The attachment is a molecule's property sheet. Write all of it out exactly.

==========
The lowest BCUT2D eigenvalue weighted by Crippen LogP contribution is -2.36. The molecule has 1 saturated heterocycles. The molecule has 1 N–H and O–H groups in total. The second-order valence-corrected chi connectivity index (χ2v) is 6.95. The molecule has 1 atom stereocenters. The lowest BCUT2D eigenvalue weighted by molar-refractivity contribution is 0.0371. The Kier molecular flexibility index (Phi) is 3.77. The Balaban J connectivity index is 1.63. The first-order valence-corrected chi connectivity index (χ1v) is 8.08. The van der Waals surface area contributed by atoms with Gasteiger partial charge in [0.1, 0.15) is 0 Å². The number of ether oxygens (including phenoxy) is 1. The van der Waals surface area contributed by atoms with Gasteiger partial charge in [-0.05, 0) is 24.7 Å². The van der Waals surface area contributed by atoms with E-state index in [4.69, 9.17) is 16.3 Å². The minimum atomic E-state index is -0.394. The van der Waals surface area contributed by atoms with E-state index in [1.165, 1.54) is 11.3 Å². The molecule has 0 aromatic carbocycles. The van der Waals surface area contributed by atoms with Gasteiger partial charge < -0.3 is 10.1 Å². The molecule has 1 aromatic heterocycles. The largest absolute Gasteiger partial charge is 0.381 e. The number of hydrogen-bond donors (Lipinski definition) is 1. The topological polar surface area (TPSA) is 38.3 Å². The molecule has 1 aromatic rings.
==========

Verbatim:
The lowest BCUT2D eigenvalue weighted by Crippen LogP contribution is -2.36. The molecule has 1 saturated heterocycles. The molecule has 1 N–H and O–H groups in total. The second-order valence-corrected chi connectivity index (χ2v) is 6.95. The molecule has 1 atom stereocenters. The lowest BCUT2D eigenvalue weighted by molar-refractivity contribution is 0.0371. The Kier molecular flexibility index (Phi) is 3.77. The Balaban J connectivity index is 1.63. The first-order valence-corrected chi connectivity index (χ1v) is 8.08. The van der Waals surface area contributed by atoms with Gasteiger partial charge in [0.1, 0.15) is 0 Å². The number of ether oxygens (including phenoxy) is 1. The van der Waals surface area contributed by atoms with Gasteiger partial charge in [-0.05, 0) is 24.7 Å². The van der Waals surface area contributed by atoms with E-state index in [4.69, 9.17) is 16.3 Å². The minimum atomic E-state index is -0.394. The van der Waals surface area contributed by atoms with E-state index in [1.165, 1.54) is 11.3 Å². The molecule has 0 aromatic carbocycles. The van der Waals surface area contributed by atoms with Gasteiger partial charge < -0.3 is 10.1 Å². The molecule has 1 aromatic heterocycles. The largest absolute Gasteiger partial charge is 0.381 e. The number of hydrogen-bond donors (Lipinski definition) is 1. The topological polar surface area (TPSA) is 38.3 Å². The molecule has 1 aromatic rings.